rubber band stretch problem

The question is, is it true that if you stretch a rubber band by moving one end to the right and the other to the left, some point of the band will end up in its original position?

What I wrote:

Yes. You may stretch it left and right, but the middle will remain in place assuming the two forces are equal.

Pretend the rubber band is a graph. It may be stretched horizontally, but the y-intercept will not change unless the graph is shifted (the y-intercept is equivalent to the center of the rubber band)

So the middle of the rubber band will remain in place as long as the rubber band itself is not moved or shifted other than the stretch, equal on both sides.

It was graded and I was told the reasoning was not exactly correct, I need to connect it to the intermediate value theorum. Can anyone explain how I would do so? Thanks!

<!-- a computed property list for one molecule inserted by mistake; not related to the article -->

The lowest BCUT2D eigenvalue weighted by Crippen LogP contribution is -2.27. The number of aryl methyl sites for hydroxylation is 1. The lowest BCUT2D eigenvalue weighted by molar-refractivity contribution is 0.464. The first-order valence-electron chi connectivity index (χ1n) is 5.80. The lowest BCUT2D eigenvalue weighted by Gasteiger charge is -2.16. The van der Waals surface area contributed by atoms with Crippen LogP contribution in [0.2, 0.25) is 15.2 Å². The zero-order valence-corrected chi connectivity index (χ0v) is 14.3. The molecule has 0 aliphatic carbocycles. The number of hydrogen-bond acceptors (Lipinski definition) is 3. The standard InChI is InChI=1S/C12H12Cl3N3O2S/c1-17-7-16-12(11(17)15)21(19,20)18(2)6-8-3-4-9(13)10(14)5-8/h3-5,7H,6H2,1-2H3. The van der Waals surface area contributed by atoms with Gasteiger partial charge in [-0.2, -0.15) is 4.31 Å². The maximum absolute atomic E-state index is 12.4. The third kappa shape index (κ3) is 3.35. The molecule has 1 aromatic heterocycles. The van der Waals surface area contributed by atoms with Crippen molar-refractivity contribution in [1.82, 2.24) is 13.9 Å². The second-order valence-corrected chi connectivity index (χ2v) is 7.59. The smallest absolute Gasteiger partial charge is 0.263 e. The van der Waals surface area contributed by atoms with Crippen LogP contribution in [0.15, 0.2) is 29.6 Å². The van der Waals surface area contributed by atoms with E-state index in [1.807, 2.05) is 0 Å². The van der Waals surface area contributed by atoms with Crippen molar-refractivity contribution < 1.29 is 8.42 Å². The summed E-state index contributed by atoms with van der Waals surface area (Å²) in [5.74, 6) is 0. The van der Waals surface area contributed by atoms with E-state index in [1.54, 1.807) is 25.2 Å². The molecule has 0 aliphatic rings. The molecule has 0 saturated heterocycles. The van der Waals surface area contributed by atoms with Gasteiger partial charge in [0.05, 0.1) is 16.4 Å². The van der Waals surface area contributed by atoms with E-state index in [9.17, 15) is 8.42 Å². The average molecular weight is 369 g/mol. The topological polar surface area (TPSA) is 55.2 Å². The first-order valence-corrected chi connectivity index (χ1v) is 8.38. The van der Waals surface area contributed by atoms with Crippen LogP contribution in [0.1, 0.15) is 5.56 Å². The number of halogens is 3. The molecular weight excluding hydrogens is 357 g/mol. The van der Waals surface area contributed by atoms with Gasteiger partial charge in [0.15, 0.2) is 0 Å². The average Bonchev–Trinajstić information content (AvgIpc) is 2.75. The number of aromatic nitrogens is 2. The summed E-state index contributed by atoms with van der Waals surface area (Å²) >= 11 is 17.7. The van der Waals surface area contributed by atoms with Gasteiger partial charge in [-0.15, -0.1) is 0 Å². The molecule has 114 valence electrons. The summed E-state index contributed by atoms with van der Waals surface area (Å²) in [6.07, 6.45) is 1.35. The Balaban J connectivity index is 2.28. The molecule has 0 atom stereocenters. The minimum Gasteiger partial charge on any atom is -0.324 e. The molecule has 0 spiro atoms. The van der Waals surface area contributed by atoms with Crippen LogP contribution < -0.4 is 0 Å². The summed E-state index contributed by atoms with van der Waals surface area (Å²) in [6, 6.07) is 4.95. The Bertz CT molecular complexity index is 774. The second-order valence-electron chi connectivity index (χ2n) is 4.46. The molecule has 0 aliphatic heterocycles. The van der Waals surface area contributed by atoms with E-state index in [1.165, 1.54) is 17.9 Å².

CaptainBlack beat me to it... well well I post it anyway

Quote:

Originally Posted by

**mistykz** The question is, is it true that if you stretch a rubber band by moving one end to the right and the other to the left, some point of the band will end up in its original position?

"..."

It was graded and I was told the reasoning was not exactly correct, I need to connect it to the intermediate value theorum. Can anyone explain how I would do so? Thanks!

There was no specification of how far left or right the rubber band ends where moved so I figure the teacher didn't like your special case explanation with equal lengths(or forces)to the quite general problem statement.

The intermediate value theorem states that(from wolfram mathworld)...

"If *f* is continuous on a closed interval [*a,b*], and *c* is any number between *f(a)* and *f(b)* inclusive, then there is at least one number x in the closed interval such that *f(x)=c*."

Suggestion:

Let the rubber band itself constitute the x-axis. Then let *f(x)* be the distance point x have moved from it's original position when the rubber band is stretched. Now, the left endpoint *a* will move to the left and the right endpoint *b* to the right so that *f(a)*<0 and *f(b)*>0.

As *f* is continuous and f*(a)<0<f(b)* "there is at least one number x in the closed interval such that" *f(x)=0*."